[3] The sea surface has traditionally been used as a “validation target” for infrared satellite instruments [e.g., Donlon et al., 2002], such as the Moderate Resolution Imaging Spectroradiometer (MODIS). Radiance measurements of the sea surface are used to validate the performance of the heated reference source used to calibrate space-borne radiometers. However, the sea surface is relatively warm (greater than 273 K) despite the fact that many geophysical parameters retrieved from satellite data are measured at low radiance levels. Validation of infrared satellite instruments over the ocean must also contend with the uncertainty induced by large corrections that must be applied to ground-based data to account for humid, marine atmospheres. It is desirable to validate infrared satellite instruments over their full range of operating conditions to ensure proper function and accuracy.

[4] We have selected the Antarctic Plateau as a complementary validation site for infrared satellite instruments and, in particular, for radiometric validation of AIRS. Validation data from the Antarctic Plateau have the potential to reduce the uncertainty in the comparisons of top-of-the-atmosphere (TOA) radiances because the atmospheric correction is small compared with that for more humid and lower-elevation sites. The temperature of the snow surface on the Antarctic Plateau ranges from about 230 K to 250 K in summer at interior stations such as South Pole, Vostok, Dome Fuji, and Dome C, and routinely reaches 200 K to 210 K in winter. Certain areas of the Plateau can serve as a uniform “validation target” in the infrared because they (1) are relatively smooth and level, (2) have high infrared emissivity, and (3) exhibit uniform temperatures over spatial scales typical of the ground-footprint of a satellite instrument (1 to 15 km). In addition, the total column water vapor amount in the atmosphere is so low (around 1 mm in summer) that measurements of upwelling infrared radiation made from the surface (in certain spectral bands), are very nearly equal to those made at the top of the atmosphere. The Plateau (e.g., South Pole Station) also has low values of fractional cloud cover (50–60%) in summer [Town et al., 2005]. An additional advantage is that cross-track scanning instruments on polar-orbiting satellites, such as AIRS and MODIS, view high-latitude sites multiple times each day. Because most polar-orbiting satellites are flown in inclined orbits, it is most advantageous to have a validation site that is not poleward of about 80° so that the satellite will fly directly over the site at certain times. For this reason, South Pole Station is not an ideal validation site. Dome C, however, is located at a latitude that is useful for validating AIRS measurements at radiance levels that are of primary importance to the underlying science of the Aqua mission.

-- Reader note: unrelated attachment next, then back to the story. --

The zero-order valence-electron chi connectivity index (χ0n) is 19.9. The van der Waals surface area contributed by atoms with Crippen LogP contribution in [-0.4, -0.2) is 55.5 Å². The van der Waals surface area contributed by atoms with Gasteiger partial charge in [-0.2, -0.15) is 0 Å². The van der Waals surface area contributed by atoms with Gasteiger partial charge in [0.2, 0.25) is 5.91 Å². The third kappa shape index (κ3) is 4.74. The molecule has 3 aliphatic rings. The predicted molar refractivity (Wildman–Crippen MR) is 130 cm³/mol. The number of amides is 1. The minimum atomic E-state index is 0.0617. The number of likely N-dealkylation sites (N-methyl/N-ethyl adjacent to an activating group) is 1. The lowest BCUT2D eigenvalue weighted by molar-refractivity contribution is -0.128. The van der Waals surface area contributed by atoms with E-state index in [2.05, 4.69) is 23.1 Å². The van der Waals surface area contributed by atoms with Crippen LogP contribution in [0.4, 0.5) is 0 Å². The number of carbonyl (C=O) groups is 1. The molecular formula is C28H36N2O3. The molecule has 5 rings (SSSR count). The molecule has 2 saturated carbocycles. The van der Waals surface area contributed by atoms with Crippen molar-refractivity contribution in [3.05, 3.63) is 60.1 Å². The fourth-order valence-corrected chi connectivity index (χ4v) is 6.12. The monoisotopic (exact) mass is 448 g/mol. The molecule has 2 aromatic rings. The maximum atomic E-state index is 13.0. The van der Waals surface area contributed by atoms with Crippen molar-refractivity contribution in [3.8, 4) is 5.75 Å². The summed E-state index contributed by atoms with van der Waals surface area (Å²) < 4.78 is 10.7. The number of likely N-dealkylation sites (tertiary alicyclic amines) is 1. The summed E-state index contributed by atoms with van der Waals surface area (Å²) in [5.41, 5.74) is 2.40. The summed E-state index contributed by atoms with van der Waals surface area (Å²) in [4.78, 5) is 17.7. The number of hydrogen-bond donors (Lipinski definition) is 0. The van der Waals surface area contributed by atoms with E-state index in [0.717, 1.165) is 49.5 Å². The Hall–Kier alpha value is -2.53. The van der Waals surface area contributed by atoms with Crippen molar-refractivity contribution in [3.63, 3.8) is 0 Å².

[5] This paper describes AIRS validation experiments that were conducted at Dome C, Antarctica (75°S, 123°E) in the austral summers of 2002/2003 and 2003/2004. The field programs are described, along with the ground-based measurements that were made at Dome C. The methodology for radiometric validation is then presented, including the assumptions that are made in calculating TOA radiances from ground-based measurements. Finally, AIRS radiances measured over Dome C are compared with TOA radiance calculations. A detailed uncertainty analysis is presented that, in general, illustrates the usefulness of the Antarctic Plateau as a validation site for infrared satellite instruments, where radiance comparisons can be made to within a few tenths of a Kelvin.